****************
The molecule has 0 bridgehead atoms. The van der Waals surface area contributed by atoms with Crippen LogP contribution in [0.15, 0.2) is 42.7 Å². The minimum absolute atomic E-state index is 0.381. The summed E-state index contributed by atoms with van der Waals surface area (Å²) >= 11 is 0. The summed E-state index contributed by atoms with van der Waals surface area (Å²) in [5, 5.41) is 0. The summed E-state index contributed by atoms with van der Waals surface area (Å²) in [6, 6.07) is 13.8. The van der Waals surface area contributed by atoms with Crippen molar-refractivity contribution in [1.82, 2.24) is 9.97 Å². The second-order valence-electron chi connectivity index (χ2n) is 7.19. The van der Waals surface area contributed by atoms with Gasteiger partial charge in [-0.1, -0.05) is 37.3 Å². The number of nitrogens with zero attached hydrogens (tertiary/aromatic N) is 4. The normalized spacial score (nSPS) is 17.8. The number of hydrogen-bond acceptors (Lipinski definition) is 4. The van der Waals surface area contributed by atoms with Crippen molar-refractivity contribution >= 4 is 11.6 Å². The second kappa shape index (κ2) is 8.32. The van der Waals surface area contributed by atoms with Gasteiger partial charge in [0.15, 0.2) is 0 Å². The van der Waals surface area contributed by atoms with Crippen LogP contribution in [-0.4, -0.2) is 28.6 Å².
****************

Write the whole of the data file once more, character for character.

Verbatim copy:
The molecule has 0 bridgehead atoms. The van der Waals surface area contributed by atoms with Crippen LogP contribution in [0.15, 0.2) is 42.7 Å². The minimum absolute atomic E-state index is 0.381. The summed E-state index contributed by atoms with van der Waals surface area (Å²) >= 11 is 0. The summed E-state index contributed by atoms with van der Waals surface area (Å²) in [5, 5.41) is 0. The summed E-state index contributed by atoms with van der Waals surface area (Å²) in [6, 6.07) is 13.8. The van der Waals surface area contributed by atoms with Crippen molar-refractivity contribution in [1.82, 2.24) is 9.97 Å². The second-order valence-electron chi connectivity index (χ2n) is 7.19. The van der Waals surface area contributed by atoms with Gasteiger partial charge in [-0.1, -0.05) is 37.3 Å². The number of nitrogens with zero attached hydrogens (tertiary/aromatic N) is 4. The normalized spacial score (nSPS) is 17.8. The number of hydrogen-bond acceptors (Lipinski definition) is 4. The van der Waals surface area contributed by atoms with Crippen molar-refractivity contribution >= 4 is 11.6 Å². The second kappa shape index (κ2) is 8.32. The van der Waals surface area contributed by atoms with Gasteiger partial charge in [0.15, 0.2) is 0 Å². The van der Waals surface area contributed by atoms with Crippen LogP contribution in [-0.4, -0.2) is 28.6 Å².